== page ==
I'm not going to end this wonderful journey with her without given her a chance.
Nearly 18 months ago our boy had a small pea sized lump on his paw (top side) Had it looked at by our Vet & after a biopsy they said it was cancerous so removed 90-odd % of it due to it's awkward position on his paw.
Thankfully he has been great since, touch wood, maybe caught it early, who knows.
Just feel grateful tbh, I wish you all the best and have my fingers crossed for your lovely dog.
The operation to remove the tumour went ahead this afternoon and the vet has telephoned within the last hour. It has gone very well. She was X-rayed before the op and her lungs are clear which was the biggest fear of the cancer spreading. The tumour has been removed entirely and a large margin of healthy tissue has been taken as well as some muscle underneath the growth. It's the surface of the muscle which should easily repair.
The idea was to bring up a flap of skin from her abdomen to cover the open wound but thankfully it now is a much smaller flap than was first feared which should make for an easier recovery. She has two drains inserted and will not be allowed home until the vet is certain of no chance of problems caused by the fluid. She is likely to stay at the vets until Thursday.
We've gone from a fairly downbeat and worrying visit several days ago to a vet that is full of optimism and somewhat upbeat in her telephone call. The surgery will ring at around 9 pm to let us know her she is. Guarantee she's nagged for food. At the moment I have a very tearful wife and yesterday was our 40th wedding anniversary. Celebrations put on hold.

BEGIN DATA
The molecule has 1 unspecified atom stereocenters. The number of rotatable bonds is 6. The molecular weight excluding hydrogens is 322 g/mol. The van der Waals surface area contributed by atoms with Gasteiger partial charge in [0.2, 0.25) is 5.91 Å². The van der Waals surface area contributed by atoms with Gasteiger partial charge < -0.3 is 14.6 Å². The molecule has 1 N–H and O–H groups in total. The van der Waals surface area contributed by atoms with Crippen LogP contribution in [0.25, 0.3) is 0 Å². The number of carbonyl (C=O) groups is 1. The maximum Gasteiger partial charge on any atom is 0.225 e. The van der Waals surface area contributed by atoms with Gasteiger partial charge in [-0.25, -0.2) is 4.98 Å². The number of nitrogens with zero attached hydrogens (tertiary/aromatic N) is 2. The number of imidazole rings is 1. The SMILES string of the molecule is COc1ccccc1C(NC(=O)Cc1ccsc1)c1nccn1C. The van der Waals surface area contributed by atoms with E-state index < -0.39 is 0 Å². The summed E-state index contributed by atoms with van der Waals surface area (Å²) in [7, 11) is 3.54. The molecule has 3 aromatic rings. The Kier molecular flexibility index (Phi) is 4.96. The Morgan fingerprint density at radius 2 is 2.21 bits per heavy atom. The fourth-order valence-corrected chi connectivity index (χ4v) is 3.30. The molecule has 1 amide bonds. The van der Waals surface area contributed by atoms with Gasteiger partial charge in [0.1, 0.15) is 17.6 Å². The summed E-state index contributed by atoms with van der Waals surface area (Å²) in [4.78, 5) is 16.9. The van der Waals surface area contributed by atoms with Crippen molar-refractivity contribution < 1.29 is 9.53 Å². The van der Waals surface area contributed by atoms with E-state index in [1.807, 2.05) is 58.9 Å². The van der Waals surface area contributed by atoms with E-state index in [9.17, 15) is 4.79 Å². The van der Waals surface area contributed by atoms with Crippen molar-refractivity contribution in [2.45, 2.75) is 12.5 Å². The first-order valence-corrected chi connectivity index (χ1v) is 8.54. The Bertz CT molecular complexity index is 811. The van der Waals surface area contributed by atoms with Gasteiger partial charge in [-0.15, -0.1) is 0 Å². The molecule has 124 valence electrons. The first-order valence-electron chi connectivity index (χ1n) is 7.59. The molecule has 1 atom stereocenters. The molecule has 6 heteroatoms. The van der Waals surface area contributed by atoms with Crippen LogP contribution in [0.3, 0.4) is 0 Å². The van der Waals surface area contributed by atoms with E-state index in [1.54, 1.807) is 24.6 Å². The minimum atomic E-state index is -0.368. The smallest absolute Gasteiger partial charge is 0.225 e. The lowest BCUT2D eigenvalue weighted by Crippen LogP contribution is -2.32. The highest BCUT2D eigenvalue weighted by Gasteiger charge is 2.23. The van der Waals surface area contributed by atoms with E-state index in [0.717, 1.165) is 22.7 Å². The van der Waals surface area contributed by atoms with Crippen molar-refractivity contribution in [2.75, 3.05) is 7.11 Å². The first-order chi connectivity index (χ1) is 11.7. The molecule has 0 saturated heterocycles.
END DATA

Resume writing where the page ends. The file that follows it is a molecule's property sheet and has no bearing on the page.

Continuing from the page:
She is still at the vets, hopefully home tomorrow. She has drains in the wound which are still discharging fluid, although reducing the vet is still reluctant to release her. On the plus side she is very much brighter today as the pain killer strength has been reduced. She's eating well, not that she's ever had trouble in that department, also going for short walks and is interacting well with the nurses.
The operation took two and a half hours. The wife is really missing her now.
Well she's home, had some food and now gone to sleep. It's one hell of a wound. A vertical incision that has taken 22 metal stables to fix going from spine level down to the abdomen, she also has an unspecified number of internal stiches. Over two kilos of flesh and tumour have been removed and she now goes in where she use to go out. I was going to post a photo but it would make for a grim reply in the thread.
When she saw the wife in the waiting room I thought her tail was going to fall off, it was really motoring. Then she saw me at the reception desk making further appointments and pulled like hell on the lead. Over the next few days she has to be kept quite, no jumping on chairs, running in the garden or climbing the stairs. So what does she do. I take her straight up the garden when we got home for her to pee. Finished the pee, ran straight past me and down half a dozen steps.
She's eating well, drinking plenty. Sleep is her best friend now. We have her in a Medivest to stop her potential licking of the wound, far better than those horrible Elizabethan collars. If anyone has to put their dogs through an operation then I highly recommend them.
The vet has just telephoned with the results from the lab. It's really good news. The tumour was grade 1, the lowest with a very low percentage of spread to other parts of the body. They also checked the margins of the flesh that was cut away and again good news as there is a good margin and for this the lab was happy to give a 95% rating.
So glad we took the decision to have her operated on and have a skillful vet to carry out the op. Thanks to everyone that has shown concern over her and she is now recovering well.